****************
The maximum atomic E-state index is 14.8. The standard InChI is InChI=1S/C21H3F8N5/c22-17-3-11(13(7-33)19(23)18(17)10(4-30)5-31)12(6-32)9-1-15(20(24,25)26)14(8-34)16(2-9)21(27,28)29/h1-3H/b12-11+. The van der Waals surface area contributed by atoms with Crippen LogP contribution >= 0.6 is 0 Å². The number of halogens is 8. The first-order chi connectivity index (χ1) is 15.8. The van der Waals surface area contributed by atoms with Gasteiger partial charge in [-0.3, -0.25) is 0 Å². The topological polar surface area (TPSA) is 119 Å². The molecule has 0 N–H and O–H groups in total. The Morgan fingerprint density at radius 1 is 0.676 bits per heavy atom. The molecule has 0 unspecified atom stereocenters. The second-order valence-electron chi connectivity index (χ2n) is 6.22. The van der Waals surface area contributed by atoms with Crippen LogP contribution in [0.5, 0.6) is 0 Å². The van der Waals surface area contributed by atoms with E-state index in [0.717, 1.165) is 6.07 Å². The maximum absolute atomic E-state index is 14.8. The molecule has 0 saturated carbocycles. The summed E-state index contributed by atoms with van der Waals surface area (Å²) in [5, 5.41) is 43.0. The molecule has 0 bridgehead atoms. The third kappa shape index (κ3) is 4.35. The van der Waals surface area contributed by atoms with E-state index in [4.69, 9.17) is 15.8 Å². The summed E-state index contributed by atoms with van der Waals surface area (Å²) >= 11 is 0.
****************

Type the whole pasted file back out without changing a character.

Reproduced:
The maximum atomic E-state index is 14.8. The standard InChI is InChI=1S/C21H3F8N5/c22-17-3-11(13(7-33)19(23)18(17)10(4-30)5-31)12(6-32)9-1-15(20(24,25)26)14(8-34)16(2-9)21(27,28)29/h1-3H/b12-11+. The van der Waals surface area contributed by atoms with Crippen LogP contribution >= 0.6 is 0 Å². The number of halogens is 8. The first-order chi connectivity index (χ1) is 15.8. The van der Waals surface area contributed by atoms with Gasteiger partial charge in [-0.3, -0.25) is 0 Å². The topological polar surface area (TPSA) is 119 Å². The molecule has 0 N–H and O–H groups in total. The Morgan fingerprint density at radius 1 is 0.676 bits per heavy atom. The molecule has 0 unspecified atom stereocenters. The second-order valence-electron chi connectivity index (χ2n) is 6.22. The van der Waals surface area contributed by atoms with Crippen LogP contribution in [0.5, 0.6) is 0 Å². The van der Waals surface area contributed by atoms with E-state index in [0.717, 1.165) is 6.07 Å². The maximum absolute atomic E-state index is 14.8. The molecule has 0 saturated carbocycles. The summed E-state index contributed by atoms with van der Waals surface area (Å²) in [5, 5.41) is 43.0. The molecule has 0 bridgehead atoms. The third kappa shape index (κ3) is 4.35. The van der Waals surface area contributed by atoms with E-state index in [4.69, 9.17) is 15.8 Å². The summed E-state index contributed by atoms with van der Waals surface area (Å²) >= 11 is 0.